Emerald Pool

Emerald Pool, Dominica
3Located inside of Morne Trois Pitons National Park (a UNESCO World Heritage Site), I was pleasantly surprised to see the Emerald Pool listed as an easy hike (in stark contrast to the Boiling Lake’s ‘extreme’ designation). I’d envisioned a few miles of hiking to reach this place but in reality, it’s less than a mile and ends at an incredible 40′ waterfall. It looks like we’re going to be spending a serious amount of time in the park.

Trafalgar Falls

Trafalgar Falls, Dominica
4Okay, okay. I’m a sucker for waterfalls, but who isn’t? Trafalgar Falls, in Roseau Valley, is another easy hike. The twin falls, dubbed the ‘father’ (125 ft) and the ‘mother’ (75 ft) take 10 – 15 minutes to reach.

Carib Territory

Carib Territory, Dominica
Photo courtesy of
5Visiting Dominica’s Carib Territory was on my list from the get-go. When I discovered that it could be made part of a larger hike, I was even more excited. Dominica’s 115-mile long Waitukubli National Trail is separated into 14 segments and spans the island. Segment 6 crosses through Carib Territory and, as a bonus, offers some stunning coastal glimpses.

Snorkeling at Champagne Reef

Champagne Beach, Dominica
Photo courtesy of Green Global Travel
6Most of our excursions will take place above the water, but Dominica’s also famous for what’s going on below the sea’s surface. The island is home to some incredible diving – by some accounts, top 10 in the world – and some great snorkeling. Champagne Reef, aptly named for the bubbles that come up and surround divers and snorkelers, is home to some vibrant fish species, pretty coral and seahorses.

In addition, we’re hoping to sneak in a visit to Roseau’s market on Saturday morning when it’s supposed to be buzzing, plus we’re scheduling a pit stop at Dominica’s very own Machoucherie Rum Distillery. After all, how can you leave a Caribbean island without tasting its local concoction?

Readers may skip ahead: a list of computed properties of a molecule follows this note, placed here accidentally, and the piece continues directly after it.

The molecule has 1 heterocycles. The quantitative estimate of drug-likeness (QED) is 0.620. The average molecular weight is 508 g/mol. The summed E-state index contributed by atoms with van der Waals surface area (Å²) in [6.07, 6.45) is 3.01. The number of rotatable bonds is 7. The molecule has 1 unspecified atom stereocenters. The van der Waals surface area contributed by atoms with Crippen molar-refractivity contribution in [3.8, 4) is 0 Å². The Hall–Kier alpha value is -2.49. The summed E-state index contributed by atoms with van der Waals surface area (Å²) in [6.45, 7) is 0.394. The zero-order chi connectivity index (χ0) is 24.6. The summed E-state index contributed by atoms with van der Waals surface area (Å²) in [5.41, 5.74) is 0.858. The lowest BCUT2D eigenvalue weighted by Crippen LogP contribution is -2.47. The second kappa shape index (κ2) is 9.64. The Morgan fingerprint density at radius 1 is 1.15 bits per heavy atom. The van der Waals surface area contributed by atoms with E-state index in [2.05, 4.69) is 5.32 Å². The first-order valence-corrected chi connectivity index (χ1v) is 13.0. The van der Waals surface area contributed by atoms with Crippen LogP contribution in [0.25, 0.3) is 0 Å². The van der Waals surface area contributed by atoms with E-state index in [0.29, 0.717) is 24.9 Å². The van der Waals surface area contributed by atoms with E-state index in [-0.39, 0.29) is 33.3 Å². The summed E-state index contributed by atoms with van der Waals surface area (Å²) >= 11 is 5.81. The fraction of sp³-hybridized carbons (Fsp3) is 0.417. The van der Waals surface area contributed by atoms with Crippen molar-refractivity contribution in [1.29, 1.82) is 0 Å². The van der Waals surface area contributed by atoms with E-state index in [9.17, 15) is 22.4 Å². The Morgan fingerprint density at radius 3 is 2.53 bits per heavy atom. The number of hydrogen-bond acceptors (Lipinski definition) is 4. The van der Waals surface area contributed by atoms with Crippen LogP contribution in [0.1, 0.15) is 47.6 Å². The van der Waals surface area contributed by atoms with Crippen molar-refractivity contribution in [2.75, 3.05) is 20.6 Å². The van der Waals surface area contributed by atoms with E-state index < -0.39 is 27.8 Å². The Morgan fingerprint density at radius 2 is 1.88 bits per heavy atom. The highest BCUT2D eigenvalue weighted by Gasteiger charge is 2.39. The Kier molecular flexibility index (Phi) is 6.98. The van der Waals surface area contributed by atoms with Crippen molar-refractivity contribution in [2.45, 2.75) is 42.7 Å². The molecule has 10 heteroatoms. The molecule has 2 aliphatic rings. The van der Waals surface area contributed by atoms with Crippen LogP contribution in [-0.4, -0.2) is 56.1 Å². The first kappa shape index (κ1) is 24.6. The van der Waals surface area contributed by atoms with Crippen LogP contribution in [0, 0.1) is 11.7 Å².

There are so many more things to do and see on the island (we could spend weeks there just hiking) but there’s no way we can realistically attempt to do more than this in four short days without failing miserably. My hope is that we will be able to see the majority of the things on this list, get in a bit of R&R time, and leave feeling as though we’ve had a genuine taste of the island. Something tells me that another trip to Dominica will be on our agenda in the future.

Am I missing anything? Any musts that I’ve glossed over?

xo from the islands,

Shannon Kircher, The Wanderlust Effect

Interested in hiking in Dominica? You can download hiking maps on the tourism site here.

More about Shannon Kircher

Shannon Kircher is the founder and editor of The Wanderlust Effect. Founded in 2009, she has continued to document her international escapes as an expat in Europe and the Caribbean. Additionally, Shannon is the founder of Compass & Vine, a luxury boutique travel design firm, and is the Director of Marketing for the Frangipani Beach Resort. Shannon holds an MSc in Social Policy and Development from the London School of Economics and is a current candidate for WSET Level 3 in Wines & Spirits.